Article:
Daughter visiting elderly dad seeks sanctuary from strife
My husband and I just got back from visiting my dad and stepmother in another state. We are the only ones in the family who don't live in close proximity, and we get to see him only once a year. Dad is elderly, and I know my time with him is limited.
Apparently, his marriage is in a shambles and they are on the verge of divorce. He comes home only to sleep. The rest of the time he finds places to get away from her and her constant arguments.
The time we were there was tense, unpleasant and, frankly, a waste of time and money. I wasn't able to spend more than five minutes with Daddy without my stepmother trying to pick a fight with him.
My husband and I decided it was best to make excuses and fly home early. Now I don't know how I can see my father without my stepmother. Because he didn't tell me his marriage was on the rocks (I was told by my siblings), I'm not sure how to broach the subject of making alternate arrangements to meet him so we can talk and spend time together without all the drama.
My husband thinks it may cause more problems with his wife, but I don't know how else to avoid being in a war zone. Have you any suggestions or advice? I just want to spend time with him in the time he has left. -- DADDY'S GIRL DOWN SOUTH
DEAR DADDY'S GIRL:
Now that you have been in the "war zone," the cat is out of the bag. Because your stepmother was such a distraction you had no quality time with your father, consider staying elsewhere and having him spend time with you away from the house. Alternatively, if he's able to travel, offer to send him a ticket to visit you and your husband for a few days or a week without her. That's cheaper than plane fare for you and your husband to visit him.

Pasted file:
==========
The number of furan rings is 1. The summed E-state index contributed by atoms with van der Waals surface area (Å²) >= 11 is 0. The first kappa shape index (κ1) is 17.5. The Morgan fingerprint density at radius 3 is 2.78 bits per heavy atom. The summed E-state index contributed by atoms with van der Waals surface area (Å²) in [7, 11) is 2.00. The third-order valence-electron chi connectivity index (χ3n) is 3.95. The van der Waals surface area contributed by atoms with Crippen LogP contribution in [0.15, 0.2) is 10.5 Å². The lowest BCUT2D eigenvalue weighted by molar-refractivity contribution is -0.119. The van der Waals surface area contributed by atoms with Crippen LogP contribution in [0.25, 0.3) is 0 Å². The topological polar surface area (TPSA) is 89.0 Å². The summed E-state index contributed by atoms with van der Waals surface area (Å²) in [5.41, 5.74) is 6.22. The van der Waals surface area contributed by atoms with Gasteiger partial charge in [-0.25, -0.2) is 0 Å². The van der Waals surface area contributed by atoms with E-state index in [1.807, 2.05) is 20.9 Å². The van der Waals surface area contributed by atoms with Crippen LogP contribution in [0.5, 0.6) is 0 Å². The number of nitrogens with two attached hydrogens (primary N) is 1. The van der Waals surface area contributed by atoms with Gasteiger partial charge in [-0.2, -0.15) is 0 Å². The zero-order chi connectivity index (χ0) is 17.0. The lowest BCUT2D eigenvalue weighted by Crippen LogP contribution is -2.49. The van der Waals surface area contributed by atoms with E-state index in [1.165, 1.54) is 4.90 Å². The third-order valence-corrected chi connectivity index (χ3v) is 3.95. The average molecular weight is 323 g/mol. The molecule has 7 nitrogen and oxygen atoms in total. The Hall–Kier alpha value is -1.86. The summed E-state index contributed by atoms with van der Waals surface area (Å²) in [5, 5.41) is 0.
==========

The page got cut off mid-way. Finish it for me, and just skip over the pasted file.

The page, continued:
Contact your siblings and find out if your father plans to spend the rest of his "limited" time married to your stepmother, because the stress of the hostility in their household could shorten his life. If he plans to divorce her, one of the places where he should seek refuge is his lawyer's office. And because your father hasn't been forthcoming, be sure to ask your siblings to keep you more fully informed about the status of his health and his marriage. As his daughter, you have a right to know.
My fiancee, "Tara," has a problem with social boundaries. She was home-schooled most of her education and missed out on a social life.
Recently, a male friend of mine quit talking to both of us because of her behavior. When I talked with him about it, he said Tara makes him uncomfortable. She doesn't understand where friendly joking stops and serious flirting starts. She gave him the impression she wanted to start an affair, so he walked away.
Tara has been open and upfront about everything. She doesn't lie. It's like she doesn't know any other way to interact with the opposite sex, and it's spooking me before our wedding. I don't want to have to be my fiancee's constant social monitor.
What can I do to help her with this? Are there social classes for late bloomers? -- FREAKED-OUT FIANCE IN OHIO
DEAR FREAKED-OUT FIANCE:
I don't blame you for being "freaked out" because Tara's behavior must have been blatant for your friend to avoid both of you. My advice is to put your wedding on hold until you, a female relative (or two) whom Tara respects and will listen to, or a counselor is able to make her understand the boundaries of socially appropriate behavior. If you proceed as things are, the next letter I receive from you may be from "Freaked-Out Husband."
Dear Abby is written by Abigail Van Buren, also known as Jeanne Phillips, and was founded by her mother, Pauline Phillips. Write Dear Abby at www.DearAbby.com or P.O. Box 69440, Los Angeles, CA 90069.
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